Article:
By venturing into the 30-million-year-old limestone caves on New Zealand’s North Island, photographer Joseph Michael was able to capture magical images of the glowworms that call this place home. Against the natural backdrop that the cave provides, it looks as though there are hundreds of miniature, blue-tinted stars, but this is actually the work of glowworms known as Arachnocampa luminosa.
Jeita Grotto, Nahr al-Kalb Valley, Lebanon. Eighteen kilometers northeast of Beirut, these underground limestone caves were inhabited in prehistoric times and continue to attract human visitors with their vivid colors and stalactite formations. The biggest stalactite in the world is here. The caves consist of a network of chambers -- with an upper and a lower gallery -- stretching out for nine kilometers and accessible by an underground river.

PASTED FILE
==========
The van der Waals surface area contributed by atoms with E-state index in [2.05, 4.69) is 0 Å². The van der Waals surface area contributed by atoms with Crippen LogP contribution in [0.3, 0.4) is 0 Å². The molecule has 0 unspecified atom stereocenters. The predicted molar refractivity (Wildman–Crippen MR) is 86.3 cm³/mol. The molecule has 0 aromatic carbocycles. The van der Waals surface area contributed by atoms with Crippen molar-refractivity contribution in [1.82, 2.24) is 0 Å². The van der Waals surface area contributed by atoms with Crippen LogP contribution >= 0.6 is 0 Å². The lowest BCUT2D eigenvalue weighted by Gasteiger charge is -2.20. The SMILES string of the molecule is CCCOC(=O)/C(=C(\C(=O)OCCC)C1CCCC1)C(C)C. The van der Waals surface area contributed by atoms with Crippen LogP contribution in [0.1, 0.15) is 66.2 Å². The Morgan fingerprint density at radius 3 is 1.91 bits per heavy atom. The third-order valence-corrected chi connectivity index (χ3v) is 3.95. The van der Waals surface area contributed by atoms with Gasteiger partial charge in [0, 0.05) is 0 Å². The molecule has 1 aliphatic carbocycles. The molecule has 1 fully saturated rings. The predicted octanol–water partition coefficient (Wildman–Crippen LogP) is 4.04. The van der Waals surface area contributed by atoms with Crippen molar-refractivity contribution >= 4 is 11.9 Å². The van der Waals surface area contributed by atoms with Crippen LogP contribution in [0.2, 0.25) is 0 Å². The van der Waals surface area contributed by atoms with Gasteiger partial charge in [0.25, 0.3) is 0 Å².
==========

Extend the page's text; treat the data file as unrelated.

The Caves of Civita, a Hotel into Limestone Caves in Italy
Located in the Sassi area of Matera, a town in southern Italy, Sextantio Le Grotte della Civita is one the hotel located within the natural extravagance of prehistoric caves! This world-class hotel represents the most spectacular and well-preserved example of a town where thousands of caves have been used for centuries as dwellings, churches and even palaces. The result is a unique location unlike any other hotel establishment in the world, and a UNESCO World Heritage since 1993...